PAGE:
lyrics by JUN TOGAWA / SHUUICHI MABE | music by VAMPILLIA
Jun Togawa’s first new song in years, off of the 2017 album of the same name. According to an interview I translated before, most of the lyrics were written by Mabe rather than Togawa, with her advising more on the general theme and specific lines. That interview also gives insight into the title – there are a number of haiku written to capture the personalities of various Sengoku period figures through what they would do with a cuckoo that would not sing. IE – kill it, make it sing, wait for it to sing or let it go. In this case, Togawa would be the cuckoo, and she would sing.
The lyrics are packed with references to the Heian period in particular, and it’s very possible I may have even missed literary references in here. I had a few people cross-reference with me but I’m pretty happy with how it stands now.
Translation and notes (of which there are many) are under the cut!
The calls of spring cuckoos announce the daybreak (1)
Teppen Kaketaka (2)
After such a long time
Hou Hokekyo (3)
With a voice like a sword that gleams when unsheathed (4)
I would be a cuckoo that sings
Songs I never learned (5)
Wetting the windows, the heavens cry
My calls are a prayer for rain
Please, wait for my call
Cuckoo, cuckoo, cuckoo, cuckoo
Chun chun, piyo piyo, pii-yororo (6)
Even if the pheasant sings, it will not be shot (7)
Chun chun, piyo piyo, pii-yororo
In the quiet forest
A flock from swaying trees
High above the breath of spring flies
The cuckoo – is in front of my eyes
Is it not wonderful?
Is it not so wonderful?
What I remember is that
When I was young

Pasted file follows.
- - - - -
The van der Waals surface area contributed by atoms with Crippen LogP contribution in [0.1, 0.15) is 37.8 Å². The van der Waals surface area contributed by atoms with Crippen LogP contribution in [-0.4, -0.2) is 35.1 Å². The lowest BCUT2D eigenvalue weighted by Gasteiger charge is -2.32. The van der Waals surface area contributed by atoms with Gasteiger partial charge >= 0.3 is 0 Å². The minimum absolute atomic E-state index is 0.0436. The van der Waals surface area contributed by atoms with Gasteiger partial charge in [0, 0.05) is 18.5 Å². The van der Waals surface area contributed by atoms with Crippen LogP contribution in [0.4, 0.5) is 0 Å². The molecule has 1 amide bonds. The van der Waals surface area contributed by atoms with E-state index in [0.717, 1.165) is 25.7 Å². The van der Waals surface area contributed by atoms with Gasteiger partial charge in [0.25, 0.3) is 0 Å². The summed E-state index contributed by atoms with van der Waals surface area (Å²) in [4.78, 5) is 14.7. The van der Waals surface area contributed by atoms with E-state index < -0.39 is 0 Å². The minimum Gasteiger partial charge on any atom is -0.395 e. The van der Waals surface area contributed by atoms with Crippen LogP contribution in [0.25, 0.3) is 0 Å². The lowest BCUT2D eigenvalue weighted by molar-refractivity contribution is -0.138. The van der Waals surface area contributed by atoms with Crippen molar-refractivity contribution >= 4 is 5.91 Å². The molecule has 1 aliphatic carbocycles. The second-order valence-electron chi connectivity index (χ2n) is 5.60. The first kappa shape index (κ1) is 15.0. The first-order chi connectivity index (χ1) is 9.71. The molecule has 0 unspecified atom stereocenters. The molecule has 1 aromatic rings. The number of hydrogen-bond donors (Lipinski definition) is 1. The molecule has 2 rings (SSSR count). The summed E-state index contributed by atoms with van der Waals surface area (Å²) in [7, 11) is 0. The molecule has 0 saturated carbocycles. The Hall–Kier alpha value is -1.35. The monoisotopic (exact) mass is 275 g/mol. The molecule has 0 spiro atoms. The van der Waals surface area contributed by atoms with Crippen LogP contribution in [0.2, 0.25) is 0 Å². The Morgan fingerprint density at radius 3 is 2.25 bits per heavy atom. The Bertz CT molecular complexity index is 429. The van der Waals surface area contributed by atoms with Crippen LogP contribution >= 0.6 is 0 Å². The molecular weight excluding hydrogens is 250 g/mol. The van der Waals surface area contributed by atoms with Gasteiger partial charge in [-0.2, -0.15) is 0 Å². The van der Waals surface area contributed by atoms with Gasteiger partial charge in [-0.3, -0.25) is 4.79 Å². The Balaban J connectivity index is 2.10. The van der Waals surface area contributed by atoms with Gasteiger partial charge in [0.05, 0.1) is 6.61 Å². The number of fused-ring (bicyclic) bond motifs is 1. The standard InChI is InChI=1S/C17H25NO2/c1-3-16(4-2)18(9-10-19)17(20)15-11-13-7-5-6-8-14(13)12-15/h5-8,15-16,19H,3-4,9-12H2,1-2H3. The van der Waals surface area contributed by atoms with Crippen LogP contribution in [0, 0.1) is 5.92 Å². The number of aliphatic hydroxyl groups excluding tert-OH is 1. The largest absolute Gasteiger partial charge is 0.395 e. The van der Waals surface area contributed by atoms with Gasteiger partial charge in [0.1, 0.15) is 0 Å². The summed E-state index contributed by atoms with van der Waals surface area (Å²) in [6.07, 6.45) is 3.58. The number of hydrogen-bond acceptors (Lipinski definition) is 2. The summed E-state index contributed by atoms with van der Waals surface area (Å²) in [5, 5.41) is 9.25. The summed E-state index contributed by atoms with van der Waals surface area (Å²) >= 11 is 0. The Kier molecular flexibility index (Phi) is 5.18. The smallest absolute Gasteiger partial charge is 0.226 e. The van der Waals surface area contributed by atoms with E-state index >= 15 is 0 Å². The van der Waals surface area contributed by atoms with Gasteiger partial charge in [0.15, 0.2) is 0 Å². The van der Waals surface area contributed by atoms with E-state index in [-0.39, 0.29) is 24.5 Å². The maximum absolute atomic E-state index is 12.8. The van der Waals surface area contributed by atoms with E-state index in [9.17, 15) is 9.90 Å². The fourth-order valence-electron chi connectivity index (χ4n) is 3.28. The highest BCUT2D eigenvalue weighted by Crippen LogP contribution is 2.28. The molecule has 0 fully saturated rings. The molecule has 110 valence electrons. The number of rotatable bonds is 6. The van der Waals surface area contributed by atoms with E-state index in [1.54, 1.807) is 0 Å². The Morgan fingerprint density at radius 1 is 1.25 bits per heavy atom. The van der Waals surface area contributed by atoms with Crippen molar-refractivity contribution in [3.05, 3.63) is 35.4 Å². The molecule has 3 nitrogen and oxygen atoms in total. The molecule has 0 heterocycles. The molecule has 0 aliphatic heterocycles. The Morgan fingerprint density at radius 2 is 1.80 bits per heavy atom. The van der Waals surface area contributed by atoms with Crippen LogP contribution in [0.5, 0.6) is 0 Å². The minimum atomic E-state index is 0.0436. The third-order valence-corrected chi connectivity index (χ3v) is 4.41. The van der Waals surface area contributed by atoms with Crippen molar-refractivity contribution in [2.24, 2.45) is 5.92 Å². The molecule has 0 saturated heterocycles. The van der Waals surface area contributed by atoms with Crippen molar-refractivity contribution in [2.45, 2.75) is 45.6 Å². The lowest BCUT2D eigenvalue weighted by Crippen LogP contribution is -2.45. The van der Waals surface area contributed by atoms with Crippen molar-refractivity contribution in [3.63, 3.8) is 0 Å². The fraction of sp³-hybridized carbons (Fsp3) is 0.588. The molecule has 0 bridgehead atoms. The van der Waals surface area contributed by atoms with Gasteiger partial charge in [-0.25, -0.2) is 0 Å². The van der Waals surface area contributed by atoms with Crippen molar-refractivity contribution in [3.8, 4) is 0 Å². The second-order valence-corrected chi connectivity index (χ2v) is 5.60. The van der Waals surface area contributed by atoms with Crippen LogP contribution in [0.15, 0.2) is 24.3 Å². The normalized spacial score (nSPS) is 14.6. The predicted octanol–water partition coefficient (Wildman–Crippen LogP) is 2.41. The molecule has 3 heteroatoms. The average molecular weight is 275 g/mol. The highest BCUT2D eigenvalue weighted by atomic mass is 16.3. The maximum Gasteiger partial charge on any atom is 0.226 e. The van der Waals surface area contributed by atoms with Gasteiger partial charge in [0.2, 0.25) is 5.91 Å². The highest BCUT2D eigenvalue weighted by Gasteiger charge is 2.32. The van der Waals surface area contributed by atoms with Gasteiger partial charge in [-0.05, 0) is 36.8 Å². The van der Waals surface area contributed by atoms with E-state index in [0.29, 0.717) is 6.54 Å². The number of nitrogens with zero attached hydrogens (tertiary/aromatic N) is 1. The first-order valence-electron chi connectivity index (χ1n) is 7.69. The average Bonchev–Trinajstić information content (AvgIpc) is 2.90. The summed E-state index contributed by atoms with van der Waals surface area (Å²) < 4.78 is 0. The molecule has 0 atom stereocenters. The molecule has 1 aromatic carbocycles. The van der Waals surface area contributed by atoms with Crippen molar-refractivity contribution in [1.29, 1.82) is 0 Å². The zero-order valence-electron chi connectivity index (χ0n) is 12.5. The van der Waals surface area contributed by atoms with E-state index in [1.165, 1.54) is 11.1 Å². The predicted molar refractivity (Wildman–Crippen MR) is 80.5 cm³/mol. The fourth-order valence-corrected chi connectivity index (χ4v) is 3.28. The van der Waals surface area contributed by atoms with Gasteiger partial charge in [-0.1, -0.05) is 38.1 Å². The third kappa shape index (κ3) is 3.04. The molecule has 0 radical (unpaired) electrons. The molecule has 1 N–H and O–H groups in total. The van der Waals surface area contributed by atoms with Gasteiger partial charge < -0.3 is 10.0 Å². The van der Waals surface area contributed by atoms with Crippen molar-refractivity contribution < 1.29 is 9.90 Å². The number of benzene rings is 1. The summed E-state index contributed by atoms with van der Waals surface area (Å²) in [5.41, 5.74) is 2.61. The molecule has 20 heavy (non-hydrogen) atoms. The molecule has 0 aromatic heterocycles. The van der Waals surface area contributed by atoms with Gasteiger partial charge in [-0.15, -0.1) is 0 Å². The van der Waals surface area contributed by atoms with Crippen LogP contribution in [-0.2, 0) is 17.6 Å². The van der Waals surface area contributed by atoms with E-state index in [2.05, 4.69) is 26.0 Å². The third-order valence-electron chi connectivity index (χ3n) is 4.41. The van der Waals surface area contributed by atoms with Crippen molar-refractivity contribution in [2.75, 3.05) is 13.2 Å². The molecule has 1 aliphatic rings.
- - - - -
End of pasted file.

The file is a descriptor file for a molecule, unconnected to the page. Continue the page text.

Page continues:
To my small eyeballs
It was worth ten thousand gold pieces, hundreds of thousands (8)
Bush warblers on plum trees
Peaches and plums ripen
Is it my own dreams, or a Dream of the Red Chamber? (9)
When the east wind blows, they flourish in full bloom (10)
The calls of spring cuckoos announce the daybreak
Cuckoo, cuckoo, cuckoo, cuckoo
No matter how many years pass
I will keep singing (11)
1: Duly a reference to Sei Shonagon’s Pillow Book, which opens with the line “Spring is dawn” and to a poem by Gotokudaiji-no-Sadaijin, “The solitary song of a bird comes from somewhere in the night sky as dawn approaches, but looking in that direction I cannot find it, and only the moon is here to comfort me.” The cuckoo is used to depict the coming of the dawn and the coming of the late spring.
2: According to Togawa, “the sound of a cuckoo’s cry.”
3: The sound a Japanese Bush Warbler makes.
4: A reference to the sword ‘murasame,’ which is described as “a sword that, when unsheathed, glitters ominously in the light.”
5: This is an allusion to the phrase ‘a child will recite unlearned sutras in front of the gate,’ which means that if you are brought up in an environment where you are exposed to knowledge, you will absorb it and become aware of it without necessarily learning it.
6: The sounds of a sparrow, a skylark, and a kite.
7: A reference to the proverb, ‘the bird that does not sing is not shot,’ which means along the same lines as ‘loose lips sink ships’ in English.
8: A reference to the famous words of Ishikawa Goemon: “The spring view is worth a thousand gold pieces, or so they say, but ‘tis too little, too little. These eyes of Goemon rate it worth ten thousand!“
9: One of the four great Chinese novels, about the rise and fall of a family in Qing Dynasty China.
10: A reference to an old Japanese poem by Heian poet Sugawara no Michizane: “When the east wind blows, flourish in full bloom, you, plum blossoms! Even though you lose your master, don’t be oblivious to spring”
11: Togawa said expressly that she wrote this part.